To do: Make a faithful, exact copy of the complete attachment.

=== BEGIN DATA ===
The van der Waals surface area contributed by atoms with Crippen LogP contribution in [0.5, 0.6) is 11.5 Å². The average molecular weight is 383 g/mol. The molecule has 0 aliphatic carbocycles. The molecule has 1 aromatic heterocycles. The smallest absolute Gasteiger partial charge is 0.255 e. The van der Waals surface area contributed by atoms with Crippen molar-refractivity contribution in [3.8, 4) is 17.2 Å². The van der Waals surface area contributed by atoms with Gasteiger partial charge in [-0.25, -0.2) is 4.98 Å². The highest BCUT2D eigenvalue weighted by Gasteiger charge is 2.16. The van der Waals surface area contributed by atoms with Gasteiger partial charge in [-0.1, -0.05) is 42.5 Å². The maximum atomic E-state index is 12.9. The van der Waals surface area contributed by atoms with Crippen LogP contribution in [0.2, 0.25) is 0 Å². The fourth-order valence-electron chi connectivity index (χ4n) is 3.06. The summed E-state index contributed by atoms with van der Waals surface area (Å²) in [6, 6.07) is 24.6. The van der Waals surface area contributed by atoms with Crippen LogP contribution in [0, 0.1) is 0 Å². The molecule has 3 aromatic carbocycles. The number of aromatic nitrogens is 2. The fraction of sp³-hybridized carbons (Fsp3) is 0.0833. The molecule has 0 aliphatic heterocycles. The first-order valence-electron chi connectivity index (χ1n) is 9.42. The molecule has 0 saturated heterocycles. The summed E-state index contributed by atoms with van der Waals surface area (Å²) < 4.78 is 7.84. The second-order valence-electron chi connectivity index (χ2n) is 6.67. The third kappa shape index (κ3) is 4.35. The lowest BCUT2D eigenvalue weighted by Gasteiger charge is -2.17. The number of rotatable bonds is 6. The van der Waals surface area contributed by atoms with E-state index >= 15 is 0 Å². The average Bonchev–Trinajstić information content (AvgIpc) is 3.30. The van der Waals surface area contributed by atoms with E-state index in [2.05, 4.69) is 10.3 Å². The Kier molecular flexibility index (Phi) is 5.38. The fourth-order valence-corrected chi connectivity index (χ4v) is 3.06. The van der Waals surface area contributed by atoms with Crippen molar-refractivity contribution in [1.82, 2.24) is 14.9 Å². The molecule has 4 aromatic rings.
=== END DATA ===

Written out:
The van der Waals surface area contributed by atoms with Crippen LogP contribution in [0.5, 0.6) is 11.5 Å². The average molecular weight is 383 g/mol. The molecule has 0 aliphatic carbocycles. The molecule has 1 aromatic heterocycles. The smallest absolute Gasteiger partial charge is 0.255 e. The van der Waals surface area contributed by atoms with Crippen molar-refractivity contribution in [3.8, 4) is 17.2 Å². The van der Waals surface area contributed by atoms with Gasteiger partial charge in [-0.25, -0.2) is 4.98 Å². The highest BCUT2D eigenvalue weighted by Gasteiger charge is 2.16. The van der Waals surface area contributed by atoms with Gasteiger partial charge in [-0.1, -0.05) is 42.5 Å². The maximum atomic E-state index is 12.9. The van der Waals surface area contributed by atoms with Crippen LogP contribution in [0.2, 0.25) is 0 Å². The fourth-order valence-electron chi connectivity index (χ4n) is 3.06. The summed E-state index contributed by atoms with van der Waals surface area (Å²) in [6, 6.07) is 24.6. The van der Waals surface area contributed by atoms with Crippen LogP contribution in [0, 0.1) is 0 Å². The molecule has 3 aromatic carbocycles. The number of aromatic nitrogens is 2. The fraction of sp³-hybridized carbons (Fsp3) is 0.0833. The molecule has 0 aliphatic heterocycles. The first-order valence-electron chi connectivity index (χ1n) is 9.42. The molecule has 0 saturated heterocycles. The summed E-state index contributed by atoms with van der Waals surface area (Å²) < 4.78 is 7.84. The second-order valence-electron chi connectivity index (χ2n) is 6.67. The third kappa shape index (κ3) is 4.35. The lowest BCUT2D eigenvalue weighted by Gasteiger charge is -2.17. The number of rotatable bonds is 6. The van der Waals surface area contributed by atoms with E-state index >= 15 is 0 Å². The average Bonchev–Trinajstić information content (AvgIpc) is 3.30. The van der Waals surface area contributed by atoms with E-state index in [2.05, 4.69) is 10.3 Å². The Kier molecular flexibility index (Phi) is 5.38. The fourth-order valence-corrected chi connectivity index (χ4v) is 3.06. The van der Waals surface area contributed by atoms with Crippen molar-refractivity contribution in [1.82, 2.24) is 14.9 Å². The molecule has 4 aromatic rings.